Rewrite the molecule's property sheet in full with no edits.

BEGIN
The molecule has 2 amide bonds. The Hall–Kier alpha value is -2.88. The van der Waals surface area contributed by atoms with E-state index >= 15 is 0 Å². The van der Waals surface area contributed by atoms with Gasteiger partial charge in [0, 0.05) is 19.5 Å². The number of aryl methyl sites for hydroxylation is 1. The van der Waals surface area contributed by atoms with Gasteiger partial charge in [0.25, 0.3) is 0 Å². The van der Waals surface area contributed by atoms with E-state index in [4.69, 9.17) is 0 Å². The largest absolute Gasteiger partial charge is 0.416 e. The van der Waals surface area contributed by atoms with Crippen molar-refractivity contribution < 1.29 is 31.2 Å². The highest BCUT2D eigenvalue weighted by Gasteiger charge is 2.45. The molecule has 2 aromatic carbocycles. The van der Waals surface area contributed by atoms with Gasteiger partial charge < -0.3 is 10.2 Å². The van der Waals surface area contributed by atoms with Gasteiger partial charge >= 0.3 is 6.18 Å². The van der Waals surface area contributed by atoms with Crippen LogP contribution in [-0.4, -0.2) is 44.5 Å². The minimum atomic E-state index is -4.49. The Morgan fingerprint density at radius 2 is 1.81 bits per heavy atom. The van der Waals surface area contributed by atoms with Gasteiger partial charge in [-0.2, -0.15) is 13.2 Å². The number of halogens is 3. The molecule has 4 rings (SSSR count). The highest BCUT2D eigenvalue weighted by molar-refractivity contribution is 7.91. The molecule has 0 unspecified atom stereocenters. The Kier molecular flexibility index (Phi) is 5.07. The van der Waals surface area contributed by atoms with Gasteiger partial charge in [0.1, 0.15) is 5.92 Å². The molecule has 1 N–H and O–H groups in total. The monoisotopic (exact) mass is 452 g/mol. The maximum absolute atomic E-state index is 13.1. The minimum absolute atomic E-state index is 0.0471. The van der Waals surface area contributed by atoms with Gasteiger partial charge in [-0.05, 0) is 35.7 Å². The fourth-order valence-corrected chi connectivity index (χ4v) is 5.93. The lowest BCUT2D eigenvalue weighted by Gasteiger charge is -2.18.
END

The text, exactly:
The molecule has 2 amide bonds. The Hall–Kier alpha value is -2.88. The van der Waals surface area contributed by atoms with E-state index >= 15 is 0 Å². The van der Waals surface area contributed by atoms with Gasteiger partial charge in [0, 0.05) is 19.5 Å². The number of aryl methyl sites for hydroxylation is 1. The van der Waals surface area contributed by atoms with Gasteiger partial charge in [0.25, 0.3) is 0 Å². The van der Waals surface area contributed by atoms with E-state index in [4.69, 9.17) is 0 Å². The largest absolute Gasteiger partial charge is 0.416 e. The van der Waals surface area contributed by atoms with Crippen molar-refractivity contribution < 1.29 is 31.2 Å². The highest BCUT2D eigenvalue weighted by Gasteiger charge is 2.45. The molecule has 2 aromatic carbocycles. The van der Waals surface area contributed by atoms with Gasteiger partial charge < -0.3 is 10.2 Å². The van der Waals surface area contributed by atoms with Gasteiger partial charge >= 0.3 is 6.18 Å². The van der Waals surface area contributed by atoms with Crippen LogP contribution in [-0.4, -0.2) is 44.5 Å². The minimum atomic E-state index is -4.49. The Morgan fingerprint density at radius 2 is 1.81 bits per heavy atom. The van der Waals surface area contributed by atoms with Gasteiger partial charge in [-0.2, -0.15) is 13.2 Å². The number of halogens is 3. The molecule has 4 rings (SSSR count). The highest BCUT2D eigenvalue weighted by molar-refractivity contribution is 7.91. The molecule has 0 unspecified atom stereocenters. The Kier molecular flexibility index (Phi) is 5.07. The van der Waals surface area contributed by atoms with Gasteiger partial charge in [0.1, 0.15) is 5.92 Å². The molecule has 1 N–H and O–H groups in total. The monoisotopic (exact) mass is 452 g/mol. The maximum absolute atomic E-state index is 13.1. The minimum absolute atomic E-state index is 0.0471. The van der Waals surface area contributed by atoms with Gasteiger partial charge in [-0.05, 0) is 35.7 Å². The fourth-order valence-corrected chi connectivity index (χ4v) is 5.93. The lowest BCUT2D eigenvalue weighted by Gasteiger charge is -2.18.